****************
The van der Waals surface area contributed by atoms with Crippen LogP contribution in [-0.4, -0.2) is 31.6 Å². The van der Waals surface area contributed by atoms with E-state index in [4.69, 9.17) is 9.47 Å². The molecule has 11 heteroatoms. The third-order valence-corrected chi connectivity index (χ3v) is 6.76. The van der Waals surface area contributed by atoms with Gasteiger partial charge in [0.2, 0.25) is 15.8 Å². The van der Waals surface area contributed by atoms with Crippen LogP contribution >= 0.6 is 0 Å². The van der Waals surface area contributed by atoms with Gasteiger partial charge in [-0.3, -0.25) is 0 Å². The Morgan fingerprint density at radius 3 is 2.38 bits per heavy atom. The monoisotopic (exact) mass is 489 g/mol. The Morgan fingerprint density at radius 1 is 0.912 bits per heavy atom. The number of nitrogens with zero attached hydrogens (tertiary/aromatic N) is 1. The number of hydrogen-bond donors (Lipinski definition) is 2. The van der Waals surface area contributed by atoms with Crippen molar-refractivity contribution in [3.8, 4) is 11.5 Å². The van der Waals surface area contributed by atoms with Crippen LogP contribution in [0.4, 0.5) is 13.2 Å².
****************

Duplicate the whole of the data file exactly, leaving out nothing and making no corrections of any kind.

The van der Waals surface area contributed by atoms with Crippen LogP contribution in [-0.4, -0.2) is 31.6 Å². The van der Waals surface area contributed by atoms with E-state index in [4.69, 9.17) is 9.47 Å². The molecule has 11 heteroatoms. The third-order valence-corrected chi connectivity index (χ3v) is 6.76. The van der Waals surface area contributed by atoms with Gasteiger partial charge in [0.2, 0.25) is 15.8 Å². The van der Waals surface area contributed by atoms with Crippen LogP contribution >= 0.6 is 0 Å². The van der Waals surface area contributed by atoms with Gasteiger partial charge in [-0.3, -0.25) is 0 Å². The Morgan fingerprint density at radius 3 is 2.38 bits per heavy atom. The monoisotopic (exact) mass is 489 g/mol. The Morgan fingerprint density at radius 1 is 0.912 bits per heavy atom. The number of nitrogens with zero attached hydrogens (tertiary/aromatic N) is 1. The number of hydrogen-bond donors (Lipinski definition) is 2. The van der Waals surface area contributed by atoms with Crippen molar-refractivity contribution in [3.8, 4) is 11.5 Å². The van der Waals surface area contributed by atoms with Crippen LogP contribution in [0.4, 0.5) is 13.2 Å².